Because Maxwell is the L'enfant terrible of Australian batting, a codeless enigma, a whoopee cushion of self-destruction. A reverse sweep as his defence, his mouth as potent as his straight drive, he's million-dollar Maxy, the franchise wunderkind. Why even bother giving him a home Test? Why even think about batting him in the same place twice? Why even pressure his state to use him regularly up the order? He's not the same kind of T20 guy Warner was. He's wilder, like Warner on LSD riding a flying technicolour liger singing Tom Waits' songs in falsetto.
No, Glenn, you aren't made for this serious stuff.
Sure you could argue that his first-class average is higher than Rob Quiney, Callum Ferguson, Nic Maddinson and Andrew McDonald. Let us not even mention Mitchell Marsh's first-class average here for fear of embarrassing it further. We could shout that Maxwell has played some of his greatest innings when Victoria needed it most, like when he went out to bat when the score was 9 for 6 and made a 127 out of 186. Or we could point out that he averaged over 50 last season in the Shield.
Maxwell, however, is a weird batsman. When he plays a forward-defence, there is a part of you that thinks he's a small boy imitating his heroes rather than a player worthy of a Test spot. It doesn't matter that when you peel back his 17 layers of manic compulsion, there is a player with an incredible eye and a decent, basic technique, who was never truly being given a proper run in the side. Because then you remember the other stuff.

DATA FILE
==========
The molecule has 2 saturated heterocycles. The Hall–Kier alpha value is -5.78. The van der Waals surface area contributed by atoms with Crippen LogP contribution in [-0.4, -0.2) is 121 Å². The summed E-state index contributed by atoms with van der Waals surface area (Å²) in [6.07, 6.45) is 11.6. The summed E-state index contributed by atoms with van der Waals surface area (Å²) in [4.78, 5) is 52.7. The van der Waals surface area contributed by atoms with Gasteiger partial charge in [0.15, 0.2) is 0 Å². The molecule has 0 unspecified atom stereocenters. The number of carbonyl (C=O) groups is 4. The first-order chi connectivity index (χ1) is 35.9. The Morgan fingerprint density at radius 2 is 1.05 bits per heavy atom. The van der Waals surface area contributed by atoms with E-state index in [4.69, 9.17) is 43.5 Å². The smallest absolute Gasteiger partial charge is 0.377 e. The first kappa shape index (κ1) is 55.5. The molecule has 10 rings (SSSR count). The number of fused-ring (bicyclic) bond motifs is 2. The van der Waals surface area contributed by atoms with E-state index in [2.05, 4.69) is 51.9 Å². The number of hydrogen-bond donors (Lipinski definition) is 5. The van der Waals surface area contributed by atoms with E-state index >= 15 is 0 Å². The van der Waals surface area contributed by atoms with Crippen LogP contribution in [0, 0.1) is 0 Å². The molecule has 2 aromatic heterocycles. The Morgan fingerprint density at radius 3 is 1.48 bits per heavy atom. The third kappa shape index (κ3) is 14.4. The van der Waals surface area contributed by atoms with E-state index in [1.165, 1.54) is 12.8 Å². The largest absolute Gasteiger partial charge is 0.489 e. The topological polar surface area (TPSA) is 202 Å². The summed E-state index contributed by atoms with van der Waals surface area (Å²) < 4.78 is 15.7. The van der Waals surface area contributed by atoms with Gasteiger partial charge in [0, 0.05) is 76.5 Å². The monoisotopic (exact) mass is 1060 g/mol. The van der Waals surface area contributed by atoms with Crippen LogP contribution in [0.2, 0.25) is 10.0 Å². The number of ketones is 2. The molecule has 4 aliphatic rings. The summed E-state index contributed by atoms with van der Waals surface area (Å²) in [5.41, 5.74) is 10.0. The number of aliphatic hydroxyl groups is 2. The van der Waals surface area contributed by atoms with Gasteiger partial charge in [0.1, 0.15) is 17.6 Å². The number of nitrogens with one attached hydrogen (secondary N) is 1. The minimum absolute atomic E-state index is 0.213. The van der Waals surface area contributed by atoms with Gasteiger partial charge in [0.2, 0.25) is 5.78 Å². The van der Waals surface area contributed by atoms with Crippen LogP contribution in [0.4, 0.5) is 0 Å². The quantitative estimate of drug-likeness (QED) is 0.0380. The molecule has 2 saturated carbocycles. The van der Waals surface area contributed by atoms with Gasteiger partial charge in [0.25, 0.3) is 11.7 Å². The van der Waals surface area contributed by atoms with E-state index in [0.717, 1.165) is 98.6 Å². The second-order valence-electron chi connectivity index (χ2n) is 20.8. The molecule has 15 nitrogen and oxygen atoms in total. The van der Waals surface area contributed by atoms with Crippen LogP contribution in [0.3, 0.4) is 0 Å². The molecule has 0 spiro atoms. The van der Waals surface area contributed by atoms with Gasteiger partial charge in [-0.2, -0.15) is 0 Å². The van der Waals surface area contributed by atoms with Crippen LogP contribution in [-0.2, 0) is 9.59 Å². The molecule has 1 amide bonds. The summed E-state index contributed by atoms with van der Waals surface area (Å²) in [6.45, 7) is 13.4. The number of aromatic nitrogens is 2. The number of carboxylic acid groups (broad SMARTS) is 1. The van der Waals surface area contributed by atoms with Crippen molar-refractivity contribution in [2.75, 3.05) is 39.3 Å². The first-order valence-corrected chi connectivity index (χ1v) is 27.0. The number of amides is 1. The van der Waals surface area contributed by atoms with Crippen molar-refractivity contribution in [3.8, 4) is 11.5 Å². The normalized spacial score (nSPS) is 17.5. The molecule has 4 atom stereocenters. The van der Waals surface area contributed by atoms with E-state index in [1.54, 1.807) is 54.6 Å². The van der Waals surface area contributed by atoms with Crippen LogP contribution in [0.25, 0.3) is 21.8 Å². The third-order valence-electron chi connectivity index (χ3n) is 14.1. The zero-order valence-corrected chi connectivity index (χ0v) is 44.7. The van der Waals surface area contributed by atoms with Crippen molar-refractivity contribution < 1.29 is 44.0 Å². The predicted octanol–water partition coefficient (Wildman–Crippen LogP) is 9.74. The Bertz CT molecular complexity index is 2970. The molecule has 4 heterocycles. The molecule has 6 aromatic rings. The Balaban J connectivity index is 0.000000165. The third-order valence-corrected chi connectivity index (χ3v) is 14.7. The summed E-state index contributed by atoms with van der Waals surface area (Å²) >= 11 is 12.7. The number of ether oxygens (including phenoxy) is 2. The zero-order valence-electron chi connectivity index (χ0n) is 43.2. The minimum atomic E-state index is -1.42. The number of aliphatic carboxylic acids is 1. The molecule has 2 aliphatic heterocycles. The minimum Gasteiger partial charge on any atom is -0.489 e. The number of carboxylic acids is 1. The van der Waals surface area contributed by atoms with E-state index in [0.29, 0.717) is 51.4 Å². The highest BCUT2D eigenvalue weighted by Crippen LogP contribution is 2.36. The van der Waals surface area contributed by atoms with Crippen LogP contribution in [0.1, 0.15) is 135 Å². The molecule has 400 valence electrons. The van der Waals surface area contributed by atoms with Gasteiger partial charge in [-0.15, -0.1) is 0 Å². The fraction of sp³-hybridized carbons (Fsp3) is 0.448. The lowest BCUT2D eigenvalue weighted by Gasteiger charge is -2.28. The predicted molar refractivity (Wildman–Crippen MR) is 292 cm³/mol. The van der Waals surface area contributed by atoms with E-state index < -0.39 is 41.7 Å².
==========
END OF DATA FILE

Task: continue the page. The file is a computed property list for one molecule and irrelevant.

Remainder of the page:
In Ranchi, there was the cut shot Maxwell played with splayed legs, where he seemed to be trying to hit with his groin more than the bat. The straight-bat late cut was the kind of shot that you play on computer cricket games when the game can't compute the length of the ball correctly. But they were glitches in what was an otherwise sane innings.
There were 56 deliveries before there was even a boundary. Sure there were a few close-ish lbw shouts in there, a near run-out, and an inside edge that could have gone to hand. But mostly it was just a professional innings: he took the singles on offer, he supported his captain, and he looked like he was batting for a long time, not a good time.
When he finally dusted off the lofted straight drive, he stood in his crease and hit a controlled safe shot. His first six was because Jadeja had virtually begged him to slog a long hop away to an empty boundary. His second six was to the left-arm spinner from outside leg stump and he still looked in control.
It was 121 balls before Maxwell even tried a reverse sweep, a shot he usually plays when he is walking out on the field. It is his oxygen, he uses it to breathe underwater, and now he had waited to face more balls than he ever had for Australia in any form of cricket before bringing out his pet trick.
All this as he put on a grown-up partnership of 159 with his captain, when his team needed it, when a failure could have ended Australia's chances of winning this series. In a lifetime of Glenn Maxwell weirdness, him batting like a proper Test player was perhaps the weirdest. It was the kind of overseas innings Warner would love to make more of, a lot more of.
Warner is the maverick genius that Australia decided to gamble on, but one who's asterisk when traveling is starting to dwarf the size of his talent. Maxwell is the maverick genius they turned towards after they had already crapped the bed and burnt the house down, but one who batted today like a Test cricketer.